The game end rule we used was that one of the game end triggers occurred, we finished the round, then played 1 more full round (like Railroad Tycoon). However in that last round, 2 people had absolutely nothing they could do. It makes me wonder if that last round is needed, or if the game end trigger should simply signal that the current round is the last one (like Hansa). I think I do like the idea of each player getting the same number of turns. This puts the first player at something of a disadvantage at the end of the game, and some players claim there's a disadvantage to going first already (which I'm not sure I agree with). This game we started the first player with 4 points, the second player with 3, the third player with 2, and the last player with 1 point at the beginning of the game. I'm not sure this made any difference, really - the difference in scores were 13, 6, and 7. If I subtract out the starting points for each player, the difference in points would be 14, 6, and 4 (same finishing order). If I do this again, I might start players with 5/4/3... which would be nicer for a 5 player game anyway, and might make a little bit of difference, though I'm not convinced. I don't know if that last round of actions is needed either, and if not I might set the starting points at something like 6/4/2/1/0 or something, as it seems painful to get screwed out of that last turn at the end...

Aliens - scoring and the Attack action.
I adjusted the alien scoring... instead of 3 VP per symbol, I scaled it up to 3/7/15 points for level 1/2/3 aliens in order to reflect that they get harder and harder to kill as you add more and more. That was more true when you had to kill them all in one action. Now that you don't (you just need to kill them all in one turn), it seems pretty easy to kill the aliens. The Attack action which gives an additional die to roll makes it even easier to kill them. In tonights game John killed 22 points worth of aliens (a level 3 and a level 2), with relative ease. Under the old scoring that would be 15 points, 7vp fewer than he got. He won by 13 points, so it wouldn't have meant the difference in the game, but it would have made for a closer game.

Looking a little closer, the winner (John) got about 1/3 of his points from Aliens, 1/3 from colonies, and 1/3 from deliveries. Considering that he didn't have many colonies relative to other players, killed 2 sets of aliens, and had a lot of demand tiles I think maybe that split isn't so good... although he did spend most of his money on upgrades, hereby reducing his delivery score. 2nd place (Ben) got almost all of his points from colonies, and he did put out all 8 of his colony markers (1 on an alien that got in the way). So 7 colonies, including several in the deep reaches of the board. I think his score being comprised mostly of Colony points is probably representative of his game, and had he upgraded a tad less he would have been able to score more delivery points. 3rd place (Aric) had 2/3 of his points from Colonies and 1/3 from delivering. He put several colonies out there and avoided aliens, so this is a reasonable split... his score was low because the colonies were pretty low in value. 4th place (Seth) had 70% colony points, 20% Alien points, and 10% delivery points. With what I did that game that was a reasonable split, but I had a low score because I didn't do it very efficiently. I didn't get any bonuses off the Demand tiles, and I spent resources on upgrades I didn't use. I also spent too much money on upgrades I didn't need.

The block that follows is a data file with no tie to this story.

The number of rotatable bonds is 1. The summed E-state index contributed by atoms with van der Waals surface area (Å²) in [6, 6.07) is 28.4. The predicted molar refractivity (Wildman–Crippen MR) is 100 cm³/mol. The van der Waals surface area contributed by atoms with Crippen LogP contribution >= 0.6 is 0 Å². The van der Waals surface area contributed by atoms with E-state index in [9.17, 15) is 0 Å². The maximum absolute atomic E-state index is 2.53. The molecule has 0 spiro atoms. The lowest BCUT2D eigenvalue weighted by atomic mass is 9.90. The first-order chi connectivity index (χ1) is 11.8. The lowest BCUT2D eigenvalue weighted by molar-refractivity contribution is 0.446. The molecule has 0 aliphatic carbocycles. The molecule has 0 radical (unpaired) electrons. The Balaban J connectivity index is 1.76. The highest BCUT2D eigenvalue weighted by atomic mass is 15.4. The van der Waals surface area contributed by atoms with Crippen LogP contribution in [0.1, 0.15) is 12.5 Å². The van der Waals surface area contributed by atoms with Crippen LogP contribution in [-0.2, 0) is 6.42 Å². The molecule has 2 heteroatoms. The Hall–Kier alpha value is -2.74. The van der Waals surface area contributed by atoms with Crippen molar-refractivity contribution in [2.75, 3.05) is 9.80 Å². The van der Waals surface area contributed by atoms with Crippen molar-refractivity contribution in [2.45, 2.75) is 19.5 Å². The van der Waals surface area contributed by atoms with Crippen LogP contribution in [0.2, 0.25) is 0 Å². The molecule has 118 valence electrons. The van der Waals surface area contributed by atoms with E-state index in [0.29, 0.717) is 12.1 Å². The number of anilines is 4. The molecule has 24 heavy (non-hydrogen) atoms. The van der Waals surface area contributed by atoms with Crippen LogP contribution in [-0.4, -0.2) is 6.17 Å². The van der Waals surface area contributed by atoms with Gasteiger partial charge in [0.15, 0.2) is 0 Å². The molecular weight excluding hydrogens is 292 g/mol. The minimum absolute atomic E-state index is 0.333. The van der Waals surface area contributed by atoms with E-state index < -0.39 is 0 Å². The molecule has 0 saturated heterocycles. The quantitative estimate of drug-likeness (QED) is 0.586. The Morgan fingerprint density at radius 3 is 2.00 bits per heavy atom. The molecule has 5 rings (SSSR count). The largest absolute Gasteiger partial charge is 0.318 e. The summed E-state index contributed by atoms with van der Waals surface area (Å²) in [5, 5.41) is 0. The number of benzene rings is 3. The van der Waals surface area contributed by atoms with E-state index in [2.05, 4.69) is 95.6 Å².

In light of that, I think the scoring is probably OK, but I'll keep an eye on it to see if Aliens are "too easy" to kill, and if they are, is that only true when you spend money on weapons, shields, and upgrades, or are they too easy in general... I'm not sure about the Attack action giving a bonus like it does (right now it's an extra die to roll) - maybe it should be a +1 on any one die rolled, so it's not as good as the upgrade.

I think that's enough for now, I'll let this playtest sink in and try the game again. I'm not going to send it to the KublaCon design contest, because it needs more work, and the rules are not written clearly enough for a blind test. I'll wait until it's ready and maybe submit it next year.